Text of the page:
"The Truth Behind the Myth: Examining the Science and History of the Pharaoh's Curse Legend"

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 "The Truth Behind the Myth: Examining the Science and History of the Pharaoh's Curse Legend"

Picture by Thorsten Dittmar From PixabayPixabay


"Pharaoh's Curse" is a legend about a curse that led to the deaths of many people on an expedition. The legend begins with the journey of Howard Carter, an archaeologist, and Lord Carnarvon, a venture capitalist who sponsored the project, to Egypt to find the undiscovered tomb of Pharaoh Tutankhamun, who ruled over the kingdom around 1400 BC.

On February 16, 1923, the team discovered and opened the door to the cemetery, and the news quickly spread throughout the world. However, within just 6 weeks, Lord Carnarvon and several other team members fell mysteriously ill and died. It was as if a mysterious supernatural power had taken their lives.

A historical and statistical study published in the medical journal BMJ in 2002 suggests that the curse did not increase the mortality statistics in any way. Instead, the study suggests that certain pathogens or toxins were likely the real cause of death.

Egyptian scientists analyzed and assumed that Lord Carnarvon may have died of blood poisoning from the deadly fungus (Aspergillus flavus) from a mosquito bite or from pneumonia. The symptoms of the English nobleman were consistent with the infection found massively in the tombs of ancient Egyptian kings. The study of mortality was published in the medical journal Lancet in 2003.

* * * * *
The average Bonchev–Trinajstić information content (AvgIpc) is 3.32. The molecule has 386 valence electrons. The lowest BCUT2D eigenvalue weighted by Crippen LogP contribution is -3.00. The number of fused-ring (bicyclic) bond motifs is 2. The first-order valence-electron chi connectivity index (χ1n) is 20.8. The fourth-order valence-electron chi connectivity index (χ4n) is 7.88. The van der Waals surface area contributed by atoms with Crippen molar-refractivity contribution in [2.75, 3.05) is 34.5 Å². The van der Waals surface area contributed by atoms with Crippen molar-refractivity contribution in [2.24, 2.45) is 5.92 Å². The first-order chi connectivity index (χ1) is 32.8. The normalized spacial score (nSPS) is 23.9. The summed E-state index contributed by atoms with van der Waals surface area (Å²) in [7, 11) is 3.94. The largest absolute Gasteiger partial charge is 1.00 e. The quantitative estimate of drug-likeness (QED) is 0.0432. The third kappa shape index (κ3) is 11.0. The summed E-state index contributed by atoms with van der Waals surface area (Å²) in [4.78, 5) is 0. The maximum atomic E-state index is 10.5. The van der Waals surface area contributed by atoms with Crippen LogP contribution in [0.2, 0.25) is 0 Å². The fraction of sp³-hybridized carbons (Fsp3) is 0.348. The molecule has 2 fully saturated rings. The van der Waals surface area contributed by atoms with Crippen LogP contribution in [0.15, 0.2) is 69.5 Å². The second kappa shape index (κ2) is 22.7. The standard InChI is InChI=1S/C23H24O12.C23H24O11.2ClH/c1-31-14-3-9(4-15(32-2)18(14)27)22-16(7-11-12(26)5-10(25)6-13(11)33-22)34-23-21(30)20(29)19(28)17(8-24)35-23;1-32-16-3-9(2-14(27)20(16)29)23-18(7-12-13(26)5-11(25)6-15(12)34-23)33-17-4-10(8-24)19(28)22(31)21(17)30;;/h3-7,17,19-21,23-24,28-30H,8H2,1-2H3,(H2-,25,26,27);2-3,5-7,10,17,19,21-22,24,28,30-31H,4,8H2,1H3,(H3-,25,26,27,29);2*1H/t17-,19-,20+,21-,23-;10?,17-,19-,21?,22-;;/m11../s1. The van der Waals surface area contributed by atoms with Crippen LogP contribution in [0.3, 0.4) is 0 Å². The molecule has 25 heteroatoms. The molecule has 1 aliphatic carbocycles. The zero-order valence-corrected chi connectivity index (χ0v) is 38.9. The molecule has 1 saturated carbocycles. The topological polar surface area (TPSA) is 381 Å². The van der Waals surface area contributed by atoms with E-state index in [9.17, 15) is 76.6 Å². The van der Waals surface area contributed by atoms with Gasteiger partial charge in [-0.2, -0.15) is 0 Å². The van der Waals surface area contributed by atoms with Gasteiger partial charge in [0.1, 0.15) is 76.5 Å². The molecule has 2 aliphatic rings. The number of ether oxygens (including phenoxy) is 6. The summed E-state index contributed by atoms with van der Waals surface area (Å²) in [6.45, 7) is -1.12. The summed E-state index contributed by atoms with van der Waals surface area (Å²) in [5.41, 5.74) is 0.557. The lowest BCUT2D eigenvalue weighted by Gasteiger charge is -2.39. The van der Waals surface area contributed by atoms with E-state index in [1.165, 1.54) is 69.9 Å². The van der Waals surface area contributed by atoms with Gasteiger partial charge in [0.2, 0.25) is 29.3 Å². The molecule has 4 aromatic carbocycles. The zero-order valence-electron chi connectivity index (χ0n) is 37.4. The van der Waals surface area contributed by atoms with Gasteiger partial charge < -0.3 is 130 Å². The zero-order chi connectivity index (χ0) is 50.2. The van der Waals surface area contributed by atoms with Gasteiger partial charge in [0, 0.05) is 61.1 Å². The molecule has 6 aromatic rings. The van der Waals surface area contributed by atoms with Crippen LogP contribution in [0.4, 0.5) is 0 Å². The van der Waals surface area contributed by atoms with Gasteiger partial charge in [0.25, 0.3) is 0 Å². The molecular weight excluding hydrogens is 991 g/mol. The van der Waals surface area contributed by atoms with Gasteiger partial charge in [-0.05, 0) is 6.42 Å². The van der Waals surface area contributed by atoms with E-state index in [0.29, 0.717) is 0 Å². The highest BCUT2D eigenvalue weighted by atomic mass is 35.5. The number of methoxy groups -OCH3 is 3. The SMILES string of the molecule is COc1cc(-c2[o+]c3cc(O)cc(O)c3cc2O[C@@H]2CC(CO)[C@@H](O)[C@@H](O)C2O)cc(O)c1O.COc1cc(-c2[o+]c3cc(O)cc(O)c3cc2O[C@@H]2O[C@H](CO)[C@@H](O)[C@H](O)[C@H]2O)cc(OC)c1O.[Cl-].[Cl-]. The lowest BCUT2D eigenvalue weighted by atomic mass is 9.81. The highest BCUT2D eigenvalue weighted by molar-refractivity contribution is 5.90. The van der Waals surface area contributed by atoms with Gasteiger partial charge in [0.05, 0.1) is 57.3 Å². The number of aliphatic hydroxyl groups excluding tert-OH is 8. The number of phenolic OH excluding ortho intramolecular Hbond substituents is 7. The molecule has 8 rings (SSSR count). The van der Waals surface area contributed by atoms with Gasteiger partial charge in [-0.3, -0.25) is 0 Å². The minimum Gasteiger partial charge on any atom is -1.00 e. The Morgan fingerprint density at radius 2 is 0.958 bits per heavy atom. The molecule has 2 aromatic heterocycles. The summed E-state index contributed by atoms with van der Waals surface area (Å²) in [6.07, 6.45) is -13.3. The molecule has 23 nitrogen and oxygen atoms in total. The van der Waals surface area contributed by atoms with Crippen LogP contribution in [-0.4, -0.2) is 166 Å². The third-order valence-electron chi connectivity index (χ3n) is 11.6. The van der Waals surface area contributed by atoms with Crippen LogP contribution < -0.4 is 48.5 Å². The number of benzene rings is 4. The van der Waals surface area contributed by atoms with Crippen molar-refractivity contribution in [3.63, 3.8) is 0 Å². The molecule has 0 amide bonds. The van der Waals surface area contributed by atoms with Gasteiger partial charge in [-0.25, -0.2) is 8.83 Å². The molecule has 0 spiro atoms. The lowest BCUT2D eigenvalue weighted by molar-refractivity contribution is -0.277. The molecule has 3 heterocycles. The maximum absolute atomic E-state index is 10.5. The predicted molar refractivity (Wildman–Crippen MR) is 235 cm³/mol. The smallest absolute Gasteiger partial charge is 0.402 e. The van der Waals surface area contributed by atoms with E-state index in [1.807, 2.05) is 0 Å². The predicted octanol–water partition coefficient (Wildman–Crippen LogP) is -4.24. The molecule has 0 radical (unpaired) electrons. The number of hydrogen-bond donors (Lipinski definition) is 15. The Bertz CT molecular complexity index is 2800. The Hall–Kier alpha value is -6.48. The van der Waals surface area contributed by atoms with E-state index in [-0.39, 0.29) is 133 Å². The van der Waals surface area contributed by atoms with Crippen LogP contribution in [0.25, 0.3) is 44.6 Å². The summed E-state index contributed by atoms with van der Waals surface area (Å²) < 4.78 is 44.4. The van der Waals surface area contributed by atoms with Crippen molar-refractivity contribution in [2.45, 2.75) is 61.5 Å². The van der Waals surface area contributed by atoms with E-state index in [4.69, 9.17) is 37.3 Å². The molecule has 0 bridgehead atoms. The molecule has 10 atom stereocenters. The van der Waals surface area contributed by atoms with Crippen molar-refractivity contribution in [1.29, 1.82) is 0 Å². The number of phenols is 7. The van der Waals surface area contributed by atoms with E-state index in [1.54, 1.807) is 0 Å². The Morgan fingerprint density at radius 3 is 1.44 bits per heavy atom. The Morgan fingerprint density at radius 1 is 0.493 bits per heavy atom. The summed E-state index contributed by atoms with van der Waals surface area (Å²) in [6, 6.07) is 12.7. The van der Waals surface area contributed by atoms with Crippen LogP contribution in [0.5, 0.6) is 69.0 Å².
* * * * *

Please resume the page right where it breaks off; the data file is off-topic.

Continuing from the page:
Some argue that Lord Carnarvon was unlikely to be infected with the deadly plague (Aspergillus flavus) because he did not die quickly. However, a team of Egyptian scientists explains that such deadly fungi can hibernate dormant in the lungs for a long time before being urged to rampage again.

George Jay Gould, an American financier who was one of the visitors to the newly opened tomb, passed away from pneumonia in the same year that Lord Carnarvon died. Sir Archibald Douglas-Reid, a radiologist who scanned the Pharaoh's body with X-rays, died of a mysterious illness the following year. These cases, along with others, have been considered evidence of the true origin of the curse, which is from a deadly fungus.

Carter's expedition gradually died together, with a total of 22 people. Today's scientists cannot conclude for sure that all the deaths were caused by the fungus because some people died due to murder, and many lacked clear medical information to analyze the cause of death. Nonetheless, people still speculate that the deaths of Carnarvon and the expedition were caused by a "pharaoh's curse" that would kill everyone.

The leader of the team, Howard Carter, has not been affected by the curse and has lived a long life for many decades before dying of old age when he was about 60 years old. This has led some scientists to assume that the expedition might not have faced a curse, as they may have encountered the deadly fungus in the cemetery itself, and people with strong immunity may not get sick from it.

This incident is not the first time something like this has happened. In the 1970s, 10 out of 12 teams of scientists and archaeologists gradually died in a short time after opening the sarcophagus of Poland's King Kasimir IV. The tomb was filled with health-threatening levels of mold on the air and surfaces.